2018 Yunnan Sourcing "Lin Xia Sheng Tai" Raw Pu-erh Tea Cake

Tea type
Pu-erh Tea
Ingredients
Not available
Flavors
Alcohol, Almond, Artichoke, Ash, Asparagus, Astringent, Bitter, Butter, Camphor, Celery, Cranberry, Dry Grass, Green Wood, Honey, Passion Fruits, Pear, Potato, Spicy, Sweet, Thick, Wood
Sold in
Not available
Caffeine
Not available
Certification
Not available
Edit tea info Last updated by Togo
Average preparation
205 °F / 96 °C 0 min, 15 sec 7 g 3 oz / 90 ml

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  • “Lin Xia Sheng Tai – last tea for the day. I found it to be an interesting mix of the unusual and the expected. It has a great texture and a layered taste, both of which I enjoyed quite a bit. The...” Read full tasting note
    83

From Yunnan Sourcing

Lin Xia Sheng Tai 林下生态 (lit. growing naturally in the forest) is a tea sourced from a village in Jinggu not far from Han Gu Di Village. It’s grown in the mountains and is not managed or kept, picked from old Trees up to 200 years old.

The tea is very strong.. with alot of bitterness. Thick mouth-feel and a very long lasting taste and feeling in the mouth. This tea demonstrates perfectly just how complex and varied teas from Jinggu county can be.

400 grams per cake (7 cakes per bamboo leaf tong)
48kg in total produced
Wrapper Illustration by Patrik Benedičič

This tea has been tested in a certified laboratory for 191 pesticides, and is within the EU MRL limits set for those 191 pesticide residues.

About Yunnan Sourcing View company

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1 Tasting Note

83
500 tasting notes

Lin Xia Sheng Tai – last tea for the day. I found it to be an interesting mix of the unusual and the expected. It has a great texture and a layered taste, both of which I enjoyed quite a bit. The tea didn’t strike me as being overly complex at any point, yet there are a lot of associations that came up over the course of a session. However, at this price and with its specific character, it may only appeal to a fairly small set of people. I may be wrong about that though. In any case, anyone who values texture and likes their sheng bitter and herbaceous – this is a tea for you.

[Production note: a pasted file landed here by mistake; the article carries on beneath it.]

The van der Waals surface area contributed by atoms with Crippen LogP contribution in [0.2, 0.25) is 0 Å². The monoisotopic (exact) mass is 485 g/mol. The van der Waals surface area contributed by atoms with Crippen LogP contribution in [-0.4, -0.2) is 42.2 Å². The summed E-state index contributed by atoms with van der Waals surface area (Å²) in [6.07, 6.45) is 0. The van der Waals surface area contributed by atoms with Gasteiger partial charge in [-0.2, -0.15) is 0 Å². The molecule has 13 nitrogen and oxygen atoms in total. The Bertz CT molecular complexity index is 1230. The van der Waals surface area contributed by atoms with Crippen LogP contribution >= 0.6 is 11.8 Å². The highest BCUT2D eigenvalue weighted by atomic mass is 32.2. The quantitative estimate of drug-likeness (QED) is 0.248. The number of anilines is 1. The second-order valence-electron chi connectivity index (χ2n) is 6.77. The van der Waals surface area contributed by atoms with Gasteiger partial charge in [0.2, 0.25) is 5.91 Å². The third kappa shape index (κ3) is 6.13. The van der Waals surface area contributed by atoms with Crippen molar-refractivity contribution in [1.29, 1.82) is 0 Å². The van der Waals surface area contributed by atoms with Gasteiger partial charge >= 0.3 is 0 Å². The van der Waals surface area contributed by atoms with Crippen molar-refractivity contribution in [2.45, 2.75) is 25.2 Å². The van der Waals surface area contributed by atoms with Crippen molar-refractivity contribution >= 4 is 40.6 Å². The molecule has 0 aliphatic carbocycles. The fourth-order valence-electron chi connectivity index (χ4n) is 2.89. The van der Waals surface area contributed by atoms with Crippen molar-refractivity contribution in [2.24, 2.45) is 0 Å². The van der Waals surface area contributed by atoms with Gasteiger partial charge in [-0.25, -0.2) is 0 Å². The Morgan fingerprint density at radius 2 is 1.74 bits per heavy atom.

Dry leaves exude a sweet aroma with the characteristic gasoline note and some cranberry in the background. After the rinse, I detect more of a woody scent with a distinct root vegetable note.

The rinse starts out super thick and oily, with a metallic and honey-like taste. Soon afterwards, the bitterness appears. Even though it is strong, I never found it overpowering. The astringency is also in check. The tea taste very “clean” and has notes of camphor, ammonia, asparagus, almond skins, green wood, pear, and alcohol – quite a diverse range of flavours with some unusual suspects. There is not too much sweetness present, but I do get a light honey fragrance throughout the session.

The aftertaste is then sweeter of course, but not too much. It is throat-cooling and displays notes of artichoke, butter, ash, passion fruit, and some sort of spicy wood.

As I mentioned already, one of the main highlights here is the mouthfeel. It is thick and mouth-watering with a bubbly, slick texture to the liquor. This Jinggu tea doesn’t fall behind much in the cha qi department either. I found the energy to be all encompassing and rushy, complemented by a chest-warming sensation.

Flavors: Alcohol, Almond, Artichoke, Ash, Asparagus, Astringent, Bitter, Butter, Camphor, Celery, Cranberry, Dry Grass, Green Wood, Honey, Passion Fruits, Pear, Potato, Spicy, Sweet, Thick, Wood

Preparation
205 °F / 96 °C 0 min, 15 sec 7 g 3 OZ / 90 ML

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